December 4, 2017: All in the Family: Discovering Intergenerational Discipleship

Katrina CulbersonApproaching Thanksgiving and Christmas often draws our attention to our families.

We plan get-togethers, holiday parties, meals and trips to be with our people in celebration of our thankfulness and God’s work in our lives. In those moments that we have infants, grandparents, aunts, uncles, cousins and children all gathered under one roof, it is undeniable how much we learn from one another and cherish that sacred time.

Experiences are enriched by relationships and perspective. People offer insight and support through genuine connection, different experiences and life phases. Our biological or chosen families may not always be close to us, but our church families are also family.

Earlier this month our 6th–12th graders had their annual Fall Retreat down in Glen Rose, and since then I have been reflecting on the beauty of several blessings that occurred during that weekend. These fantastic weekends full of worship, small group study and unique chances to hike and play could absolutely not be possible without the dedicated volunteers that join us. This year’s rock star volunteers were made up of a grandparent and those who don’t even have students in the program. We were all brought together by our love of worship, the outdoors and each other.

In the midst of all our playtime and discovery, and conversation around spiritual gifts, our students took time to pack all the generously donated care package items along with handwritten notes for our 18 college students. Watching three different generations come together to serve our congregation in love, on a weekend that was meant for them, really touched my heart.

We think of traditions and love being “passed down to generations” when, in actuality, love along with respect and reverence are powerful enough to span in all directions. Intergenerational discipleship is not just about taking care of those younger than ourselves, but about laying aside age and any other possibly dividing factor to truly love our neighbors as God loves us.

This Christmas season and following, let’s love everyone as our family. Find a new face to greet at worship. Volunteer for a children or youth activity. Take the time to visit church family you usually don’t see on your way to Sunday School. Time and love can make all the difference.

Psalm 145:4–6 (CEB)

4One generation will praise your works to the next one, proclaiming your mighty acts.

5They will talk all about the glorious splendor of your majesty; I will contemplate your wondrous works.

6They will speak of the power of your awesome deeds; I will declare your great accomplishments.

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December 4, 2017: When Facing the Holidays is Difficult, Someone is Here to Listen

Dear Friends,

Rusty HedgesFor some, the holidays can be especially difficult. There is so much pressure to be “merry and bright” but, for many possible reasons, sometimes we don’t feel merry or joyful at this time of year. Thanksgiving and Christmas can be especially hard because we are reminded of loved ones who are gone and happier times that are past.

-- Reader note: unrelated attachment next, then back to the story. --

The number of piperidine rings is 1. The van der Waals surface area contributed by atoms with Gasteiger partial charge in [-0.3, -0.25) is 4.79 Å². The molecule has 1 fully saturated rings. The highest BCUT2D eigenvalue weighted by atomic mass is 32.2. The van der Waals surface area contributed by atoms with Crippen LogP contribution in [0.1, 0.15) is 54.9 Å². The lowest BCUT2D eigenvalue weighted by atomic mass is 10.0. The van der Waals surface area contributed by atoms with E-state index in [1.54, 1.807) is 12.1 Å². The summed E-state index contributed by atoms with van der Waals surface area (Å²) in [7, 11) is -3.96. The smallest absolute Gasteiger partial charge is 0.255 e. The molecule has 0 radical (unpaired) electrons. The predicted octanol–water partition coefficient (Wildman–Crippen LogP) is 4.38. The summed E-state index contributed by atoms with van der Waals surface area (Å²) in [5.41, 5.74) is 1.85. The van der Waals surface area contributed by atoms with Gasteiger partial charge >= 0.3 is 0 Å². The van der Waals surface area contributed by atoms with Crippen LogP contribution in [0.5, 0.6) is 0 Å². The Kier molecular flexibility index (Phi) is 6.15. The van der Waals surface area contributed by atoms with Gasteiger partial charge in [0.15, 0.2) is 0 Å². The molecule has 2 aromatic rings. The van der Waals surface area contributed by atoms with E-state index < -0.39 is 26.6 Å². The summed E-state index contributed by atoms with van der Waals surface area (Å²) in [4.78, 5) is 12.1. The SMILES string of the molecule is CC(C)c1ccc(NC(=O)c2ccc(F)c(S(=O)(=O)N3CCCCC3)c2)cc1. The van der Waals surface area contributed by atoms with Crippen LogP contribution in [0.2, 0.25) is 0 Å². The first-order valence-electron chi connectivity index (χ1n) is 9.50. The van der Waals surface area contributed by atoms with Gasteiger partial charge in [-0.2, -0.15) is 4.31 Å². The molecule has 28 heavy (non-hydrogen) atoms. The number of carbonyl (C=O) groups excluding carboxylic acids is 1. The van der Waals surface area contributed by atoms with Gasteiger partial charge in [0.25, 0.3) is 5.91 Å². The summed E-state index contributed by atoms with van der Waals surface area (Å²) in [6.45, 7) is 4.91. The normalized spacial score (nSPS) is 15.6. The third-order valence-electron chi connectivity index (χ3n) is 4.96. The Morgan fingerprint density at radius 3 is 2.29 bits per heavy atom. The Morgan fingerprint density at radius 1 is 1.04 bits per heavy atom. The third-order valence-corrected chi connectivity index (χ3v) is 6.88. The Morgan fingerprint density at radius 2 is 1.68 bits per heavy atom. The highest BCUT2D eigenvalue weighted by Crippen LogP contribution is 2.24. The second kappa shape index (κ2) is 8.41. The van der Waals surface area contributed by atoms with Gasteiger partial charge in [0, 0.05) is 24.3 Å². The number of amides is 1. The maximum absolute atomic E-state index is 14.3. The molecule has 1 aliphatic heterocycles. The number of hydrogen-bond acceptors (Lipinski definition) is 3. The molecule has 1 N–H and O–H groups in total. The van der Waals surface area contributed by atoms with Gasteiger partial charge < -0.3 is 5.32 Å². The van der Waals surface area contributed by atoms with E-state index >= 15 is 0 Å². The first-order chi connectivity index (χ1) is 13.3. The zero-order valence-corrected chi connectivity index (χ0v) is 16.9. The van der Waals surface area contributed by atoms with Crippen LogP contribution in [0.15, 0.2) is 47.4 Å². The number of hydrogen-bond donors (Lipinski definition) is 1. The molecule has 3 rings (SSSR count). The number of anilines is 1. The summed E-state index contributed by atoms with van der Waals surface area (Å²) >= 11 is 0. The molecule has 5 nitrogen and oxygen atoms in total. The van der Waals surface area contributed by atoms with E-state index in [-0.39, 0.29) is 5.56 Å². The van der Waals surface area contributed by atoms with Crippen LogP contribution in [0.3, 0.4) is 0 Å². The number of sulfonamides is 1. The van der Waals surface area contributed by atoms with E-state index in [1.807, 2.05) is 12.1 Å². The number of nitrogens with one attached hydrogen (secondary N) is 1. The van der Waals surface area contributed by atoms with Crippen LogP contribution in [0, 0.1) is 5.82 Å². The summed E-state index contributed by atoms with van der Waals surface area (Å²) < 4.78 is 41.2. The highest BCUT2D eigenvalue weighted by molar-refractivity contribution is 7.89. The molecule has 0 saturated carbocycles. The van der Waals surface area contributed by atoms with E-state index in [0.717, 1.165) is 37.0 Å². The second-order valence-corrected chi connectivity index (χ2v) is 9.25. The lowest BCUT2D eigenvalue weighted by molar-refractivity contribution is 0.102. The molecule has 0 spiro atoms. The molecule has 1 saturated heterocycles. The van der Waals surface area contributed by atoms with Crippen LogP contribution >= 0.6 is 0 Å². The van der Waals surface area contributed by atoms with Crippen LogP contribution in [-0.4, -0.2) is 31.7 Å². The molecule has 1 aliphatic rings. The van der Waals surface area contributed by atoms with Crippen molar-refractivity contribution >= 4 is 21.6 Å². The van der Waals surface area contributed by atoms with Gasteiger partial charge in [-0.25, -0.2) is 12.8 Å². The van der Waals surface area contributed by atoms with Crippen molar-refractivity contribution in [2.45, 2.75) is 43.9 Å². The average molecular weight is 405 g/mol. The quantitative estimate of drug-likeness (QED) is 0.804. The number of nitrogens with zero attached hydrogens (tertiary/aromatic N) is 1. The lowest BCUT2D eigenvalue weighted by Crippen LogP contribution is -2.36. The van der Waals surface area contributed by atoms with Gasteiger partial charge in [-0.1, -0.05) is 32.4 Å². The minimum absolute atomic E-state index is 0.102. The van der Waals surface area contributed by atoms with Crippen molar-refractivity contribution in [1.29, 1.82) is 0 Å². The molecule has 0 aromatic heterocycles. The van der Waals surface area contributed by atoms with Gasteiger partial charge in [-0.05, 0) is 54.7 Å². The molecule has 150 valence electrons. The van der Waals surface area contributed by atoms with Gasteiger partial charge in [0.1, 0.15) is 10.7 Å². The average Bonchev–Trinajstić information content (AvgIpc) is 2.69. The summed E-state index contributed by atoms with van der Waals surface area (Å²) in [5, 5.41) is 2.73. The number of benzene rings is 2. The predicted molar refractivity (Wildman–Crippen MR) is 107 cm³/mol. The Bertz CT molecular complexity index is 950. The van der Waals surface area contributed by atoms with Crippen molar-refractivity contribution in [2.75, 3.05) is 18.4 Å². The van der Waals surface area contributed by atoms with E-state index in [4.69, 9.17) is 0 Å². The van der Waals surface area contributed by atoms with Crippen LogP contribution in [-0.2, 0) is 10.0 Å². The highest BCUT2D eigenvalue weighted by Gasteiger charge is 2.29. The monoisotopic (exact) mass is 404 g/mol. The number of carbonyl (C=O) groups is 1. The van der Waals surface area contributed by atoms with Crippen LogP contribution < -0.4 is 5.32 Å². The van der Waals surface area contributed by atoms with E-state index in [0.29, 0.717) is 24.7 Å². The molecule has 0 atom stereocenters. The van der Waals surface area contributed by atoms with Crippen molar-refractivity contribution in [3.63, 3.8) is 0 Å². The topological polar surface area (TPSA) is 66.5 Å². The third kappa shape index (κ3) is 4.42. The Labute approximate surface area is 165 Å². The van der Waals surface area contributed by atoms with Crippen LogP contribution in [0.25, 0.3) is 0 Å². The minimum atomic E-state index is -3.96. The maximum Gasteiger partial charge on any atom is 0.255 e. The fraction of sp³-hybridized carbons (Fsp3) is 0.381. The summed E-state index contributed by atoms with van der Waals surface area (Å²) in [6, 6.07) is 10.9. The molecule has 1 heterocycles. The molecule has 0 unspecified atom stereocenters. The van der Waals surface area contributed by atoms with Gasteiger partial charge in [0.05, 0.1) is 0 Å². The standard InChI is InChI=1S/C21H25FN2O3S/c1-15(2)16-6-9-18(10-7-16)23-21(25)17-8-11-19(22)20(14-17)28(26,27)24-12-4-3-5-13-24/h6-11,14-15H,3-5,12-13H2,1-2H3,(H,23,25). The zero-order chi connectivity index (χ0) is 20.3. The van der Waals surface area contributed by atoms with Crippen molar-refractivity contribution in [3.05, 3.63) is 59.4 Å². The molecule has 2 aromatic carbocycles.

With that in mind, I want to share a word about parts of the church’s ministry that you may or may not be aware of. As part of our continuing efforts to serve the needs of our neighbors and our church family, we have a counselor who works out of our church building one day each week.

Her name is Vivian Graham, and she is a certified therapist who is experienced in working with children, youth and adults. Her work at our church is made possible by a partnership between PPUMC and the Pastoral Counseling Center of Dallas.

Ms. Graham meets with her Irving clients on Mondays in what is usually referred to as the “bride’s room” located in the narthex across from the two main back doors to the sanctuary. That room is very private because that area of the church is seldom used during the week and it would be very unlikely that anyone would encounter a member of the staff or a church member. Clients enter and leave through the front doors of the church.

Appointments are made directly with Ms. Graham and do not go through the church office. No one on the staff is ever aware of who meets with Vivian or what they discuss. Any client of Ms. Graham’s can be assured of absolute confidentiality.

It is my personal experience, and the experience of many people I have referred to counselors, that talking with a trained person who has no involvement in a situation can, at times, be extremely helpful. Sometimes in just one or two sessions a counselor can give us a fresh insight or a new perspective that will help us to get past an emotional obstacle.

In addition, I want to add a reminder about the “Service of Hope and Remembrance” that will be held at 7 p.m. on Wednesday, December 20, 2017, at our church. This is what is sometimes referred to as the “blue Christmas” service, which is a small, intimate worship experience that is open to anyone but intended as a way to help people who struggle emotionally with all the frenzy that has come to be a part of our celebration of Christmas.

There is also a “Faith and Grief” program that meets monthly at Woodhaven Presbyterian Church in Irving. PPUMC had a hand in creating that support group and I recommend it to you if that would be helpful.

Christmas should be a happy time as we celebrate the decisive event in human history when God came to live in human form in the midst of the creation. For many of us it will be a joyous time to be with friends and family. I do hope that it will be a “Merry Christmas” for all. But if it’s hard to find the joy, don’t apologize or feel guilty about your feelings. Let somebody help.

I’ll look for you on Sunday as we begin a new Advent season.

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